1. Such good points, Rick. I recently told someone that I'd decided this next phase of my life (I prefer not to think of it as the downhill side :) would be spent speaking up, because if you're part of the silent majority, you're part of the problem. And if you feel like you think about the business of being gay all the time, you'll laugh when I tell you my college-age daughter recently had to clarify that while her mum worked "at the gay pride centre" (which isn't where I volunteer, but that's what she always says) that, no, she didn't have two mothers...! It'd be nice to see more straight people taking up the fight, too, and then people won't assume the only people who care about gay rights are gays. I hope your straight readers are inspired to do little speaking up, too! Besides, can you honestly think of anything you could do that would be more important or meaningful?

  2. Sarah, you raise some wonderful points in your comment, too.

    I find as I get older, I'm a lot more fearless when it comes to expressing my opinions (my blog is a great example). For many years, I was a doormat, and anyone could get away with saying anything around me. I wouldn't have said a thing. I now know that's because my self-esteem was so low, and I didn't believe I had an opinion worthy of anyone's time or consideration.

    But not so much anymore. At some point, you have to be accountable. You can't just take up space on earth; you have to make that space count for something. And if that means speaking up--even if what you have to say goes against popular opinion--then so be it. That's the way it goes.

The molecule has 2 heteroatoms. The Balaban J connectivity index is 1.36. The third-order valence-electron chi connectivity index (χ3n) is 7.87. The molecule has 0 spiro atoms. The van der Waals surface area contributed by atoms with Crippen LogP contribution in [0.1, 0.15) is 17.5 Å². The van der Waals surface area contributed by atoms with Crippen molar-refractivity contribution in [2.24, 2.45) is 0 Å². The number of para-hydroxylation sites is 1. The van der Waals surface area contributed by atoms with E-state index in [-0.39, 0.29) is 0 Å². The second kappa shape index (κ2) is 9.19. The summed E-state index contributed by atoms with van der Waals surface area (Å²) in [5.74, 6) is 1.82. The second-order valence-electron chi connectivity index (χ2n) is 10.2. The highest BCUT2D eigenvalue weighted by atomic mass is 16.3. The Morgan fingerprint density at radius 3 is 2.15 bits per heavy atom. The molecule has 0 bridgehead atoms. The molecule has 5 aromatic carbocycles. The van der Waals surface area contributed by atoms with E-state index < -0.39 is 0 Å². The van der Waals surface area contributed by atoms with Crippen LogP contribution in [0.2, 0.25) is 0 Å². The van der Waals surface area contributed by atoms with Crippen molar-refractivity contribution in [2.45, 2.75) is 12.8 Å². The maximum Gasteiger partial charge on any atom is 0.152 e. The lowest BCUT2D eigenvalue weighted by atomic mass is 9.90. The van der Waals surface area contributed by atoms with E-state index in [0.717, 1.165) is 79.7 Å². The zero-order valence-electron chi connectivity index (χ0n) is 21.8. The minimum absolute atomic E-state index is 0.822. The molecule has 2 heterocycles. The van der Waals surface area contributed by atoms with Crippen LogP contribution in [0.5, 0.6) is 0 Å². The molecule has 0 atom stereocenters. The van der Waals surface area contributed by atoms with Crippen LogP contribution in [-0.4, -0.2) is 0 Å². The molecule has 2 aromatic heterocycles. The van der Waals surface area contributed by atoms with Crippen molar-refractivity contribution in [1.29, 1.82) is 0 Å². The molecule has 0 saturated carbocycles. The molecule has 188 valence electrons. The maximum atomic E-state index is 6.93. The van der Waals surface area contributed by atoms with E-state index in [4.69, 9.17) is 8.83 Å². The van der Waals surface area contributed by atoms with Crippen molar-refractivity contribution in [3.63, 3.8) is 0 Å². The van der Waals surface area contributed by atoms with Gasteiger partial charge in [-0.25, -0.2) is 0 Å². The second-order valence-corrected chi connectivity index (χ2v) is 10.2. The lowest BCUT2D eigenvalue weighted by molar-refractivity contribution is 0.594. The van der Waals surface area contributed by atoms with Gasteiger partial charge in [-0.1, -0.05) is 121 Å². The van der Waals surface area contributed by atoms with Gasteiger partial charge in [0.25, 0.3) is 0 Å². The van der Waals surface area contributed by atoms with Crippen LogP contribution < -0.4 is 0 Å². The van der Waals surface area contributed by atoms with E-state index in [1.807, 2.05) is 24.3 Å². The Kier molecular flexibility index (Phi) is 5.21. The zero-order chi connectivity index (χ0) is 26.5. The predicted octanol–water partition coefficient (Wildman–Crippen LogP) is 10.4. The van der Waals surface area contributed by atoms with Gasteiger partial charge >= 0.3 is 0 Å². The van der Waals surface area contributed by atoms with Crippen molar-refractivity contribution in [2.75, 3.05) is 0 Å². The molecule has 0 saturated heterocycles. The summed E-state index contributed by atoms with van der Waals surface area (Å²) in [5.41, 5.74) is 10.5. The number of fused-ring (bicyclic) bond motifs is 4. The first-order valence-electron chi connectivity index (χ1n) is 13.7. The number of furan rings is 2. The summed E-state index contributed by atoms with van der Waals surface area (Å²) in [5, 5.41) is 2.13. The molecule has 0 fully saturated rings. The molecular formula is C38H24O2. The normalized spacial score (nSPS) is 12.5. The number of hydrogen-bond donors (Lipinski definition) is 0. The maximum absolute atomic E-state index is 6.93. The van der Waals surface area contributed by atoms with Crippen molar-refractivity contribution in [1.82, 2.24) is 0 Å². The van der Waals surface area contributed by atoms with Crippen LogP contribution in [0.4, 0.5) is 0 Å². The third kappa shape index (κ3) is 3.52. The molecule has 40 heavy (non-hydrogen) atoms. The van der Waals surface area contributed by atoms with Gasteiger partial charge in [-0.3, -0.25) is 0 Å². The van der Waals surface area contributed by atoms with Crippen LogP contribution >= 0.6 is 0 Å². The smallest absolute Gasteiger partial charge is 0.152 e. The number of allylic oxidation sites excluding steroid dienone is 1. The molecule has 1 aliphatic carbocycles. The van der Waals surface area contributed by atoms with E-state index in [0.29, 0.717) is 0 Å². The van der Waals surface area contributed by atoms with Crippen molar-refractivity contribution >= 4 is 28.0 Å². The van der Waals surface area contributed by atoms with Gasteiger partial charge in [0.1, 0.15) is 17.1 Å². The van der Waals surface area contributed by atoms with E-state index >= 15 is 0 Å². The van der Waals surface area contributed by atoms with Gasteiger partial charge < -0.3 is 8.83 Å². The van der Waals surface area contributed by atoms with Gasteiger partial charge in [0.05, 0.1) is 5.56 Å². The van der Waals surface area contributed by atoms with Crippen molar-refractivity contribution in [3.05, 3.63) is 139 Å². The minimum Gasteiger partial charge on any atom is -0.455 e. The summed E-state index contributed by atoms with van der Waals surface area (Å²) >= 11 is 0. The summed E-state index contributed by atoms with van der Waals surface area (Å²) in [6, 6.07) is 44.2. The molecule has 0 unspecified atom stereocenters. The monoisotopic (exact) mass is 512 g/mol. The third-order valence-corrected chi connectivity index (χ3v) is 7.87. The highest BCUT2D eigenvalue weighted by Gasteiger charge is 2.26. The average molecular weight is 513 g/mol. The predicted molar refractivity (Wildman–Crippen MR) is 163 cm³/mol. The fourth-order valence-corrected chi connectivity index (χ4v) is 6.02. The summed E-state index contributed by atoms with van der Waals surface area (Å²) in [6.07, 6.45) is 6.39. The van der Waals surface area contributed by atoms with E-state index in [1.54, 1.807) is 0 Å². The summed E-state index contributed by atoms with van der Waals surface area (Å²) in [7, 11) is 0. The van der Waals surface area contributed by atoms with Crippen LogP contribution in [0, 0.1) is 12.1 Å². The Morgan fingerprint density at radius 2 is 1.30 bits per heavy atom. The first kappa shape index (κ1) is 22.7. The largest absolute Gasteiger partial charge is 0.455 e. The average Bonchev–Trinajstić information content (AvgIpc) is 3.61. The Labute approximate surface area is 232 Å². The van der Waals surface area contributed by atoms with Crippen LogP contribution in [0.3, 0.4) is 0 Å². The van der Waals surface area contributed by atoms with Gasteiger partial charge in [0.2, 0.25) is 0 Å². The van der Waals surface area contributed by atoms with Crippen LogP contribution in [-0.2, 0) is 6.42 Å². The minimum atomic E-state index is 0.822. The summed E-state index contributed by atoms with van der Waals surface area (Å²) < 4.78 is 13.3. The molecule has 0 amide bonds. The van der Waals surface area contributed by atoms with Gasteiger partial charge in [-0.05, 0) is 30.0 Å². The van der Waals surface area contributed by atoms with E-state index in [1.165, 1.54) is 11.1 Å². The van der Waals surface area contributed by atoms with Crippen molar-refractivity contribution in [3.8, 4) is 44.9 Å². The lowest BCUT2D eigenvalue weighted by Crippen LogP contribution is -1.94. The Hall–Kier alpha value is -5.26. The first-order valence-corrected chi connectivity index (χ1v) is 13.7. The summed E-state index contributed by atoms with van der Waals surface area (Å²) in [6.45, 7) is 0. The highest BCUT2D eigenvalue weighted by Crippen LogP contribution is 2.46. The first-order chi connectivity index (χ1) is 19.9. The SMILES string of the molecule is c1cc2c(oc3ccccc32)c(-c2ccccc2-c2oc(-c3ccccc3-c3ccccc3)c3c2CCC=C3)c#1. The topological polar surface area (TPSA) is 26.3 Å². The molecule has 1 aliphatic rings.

Your point around straight people speaking up on behalf of gay and lesbian people is one we've talked about before. But, as I wrote in a past post, I believe it's critical to the latter getting the credibility and legitimacy we deserve. I think there's a test in this for straight people. If you think about it, the civil rights movement in the U.S. was forwarded considerably by the support African Americans received from Caucasian Americans.

    So it will be with gay and lesbian people. And I believe the character and quality (if that's the right word) of Caucasian people will be measured at some future time by the hand they played in helping their gay brothers and lesbian sisters. We're all interconnected, and we all need each other. That's why we're all different in some way--not to be judged, but to be supported. And to give all of us the opportunity to speak up, to fight a fight that may not be ours, and to show what they're made of. You get it; sadly, most don't. I hope that changes soon.

    Thanks for your comment and for helping me to think more deeply and contemplatively on this subject. I appreciate it.